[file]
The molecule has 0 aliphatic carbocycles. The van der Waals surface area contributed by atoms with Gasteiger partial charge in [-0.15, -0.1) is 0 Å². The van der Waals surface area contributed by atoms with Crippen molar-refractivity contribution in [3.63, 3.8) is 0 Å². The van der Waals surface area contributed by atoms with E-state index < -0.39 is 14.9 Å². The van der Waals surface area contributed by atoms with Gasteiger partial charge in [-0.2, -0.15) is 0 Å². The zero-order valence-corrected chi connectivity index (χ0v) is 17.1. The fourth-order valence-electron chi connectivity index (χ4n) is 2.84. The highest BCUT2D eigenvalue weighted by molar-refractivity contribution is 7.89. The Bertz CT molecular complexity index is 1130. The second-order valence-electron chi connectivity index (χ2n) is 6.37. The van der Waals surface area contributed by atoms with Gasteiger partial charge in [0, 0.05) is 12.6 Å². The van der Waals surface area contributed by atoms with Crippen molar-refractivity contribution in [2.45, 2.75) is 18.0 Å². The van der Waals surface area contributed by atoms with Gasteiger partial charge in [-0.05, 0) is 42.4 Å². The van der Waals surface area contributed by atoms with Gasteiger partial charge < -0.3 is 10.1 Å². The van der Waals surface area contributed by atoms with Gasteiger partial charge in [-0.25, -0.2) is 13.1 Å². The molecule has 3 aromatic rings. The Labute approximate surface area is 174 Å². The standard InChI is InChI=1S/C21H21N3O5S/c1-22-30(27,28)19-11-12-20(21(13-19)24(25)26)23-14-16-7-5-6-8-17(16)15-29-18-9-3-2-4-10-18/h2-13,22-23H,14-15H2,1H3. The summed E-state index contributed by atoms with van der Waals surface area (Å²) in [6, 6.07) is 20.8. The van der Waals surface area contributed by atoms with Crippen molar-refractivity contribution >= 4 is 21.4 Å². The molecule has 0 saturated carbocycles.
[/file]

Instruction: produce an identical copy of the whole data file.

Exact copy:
The molecule has 0 aliphatic carbocycles. The van der Waals surface area contributed by atoms with Gasteiger partial charge in [-0.15, -0.1) is 0 Å². The van der Waals surface area contributed by atoms with Crippen molar-refractivity contribution in [3.63, 3.8) is 0 Å². The van der Waals surface area contributed by atoms with E-state index < -0.39 is 14.9 Å². The van der Waals surface area contributed by atoms with Gasteiger partial charge in [-0.2, -0.15) is 0 Å². The zero-order valence-corrected chi connectivity index (χ0v) is 17.1. The fourth-order valence-electron chi connectivity index (χ4n) is 2.84. The highest BCUT2D eigenvalue weighted by molar-refractivity contribution is 7.89. The Bertz CT molecular complexity index is 1130. The second-order valence-electron chi connectivity index (χ2n) is 6.37. The van der Waals surface area contributed by atoms with Gasteiger partial charge in [0, 0.05) is 12.6 Å². The van der Waals surface area contributed by atoms with Crippen molar-refractivity contribution in [2.45, 2.75) is 18.0 Å². The van der Waals surface area contributed by atoms with Gasteiger partial charge in [-0.05, 0) is 42.4 Å². The van der Waals surface area contributed by atoms with Gasteiger partial charge < -0.3 is 10.1 Å². The van der Waals surface area contributed by atoms with Gasteiger partial charge in [-0.25, -0.2) is 13.1 Å². The molecule has 3 aromatic rings. The Labute approximate surface area is 174 Å². The standard InChI is InChI=1S/C21H21N3O5S/c1-22-30(27,28)19-11-12-20(21(13-19)24(25)26)23-14-16-7-5-6-8-17(16)15-29-18-9-3-2-4-10-18/h2-13,22-23H,14-15H2,1H3. The summed E-state index contributed by atoms with van der Waals surface area (Å²) in [6, 6.07) is 20.8. The van der Waals surface area contributed by atoms with Crippen molar-refractivity contribution >= 4 is 21.4 Å². The molecule has 0 saturated carbocycles.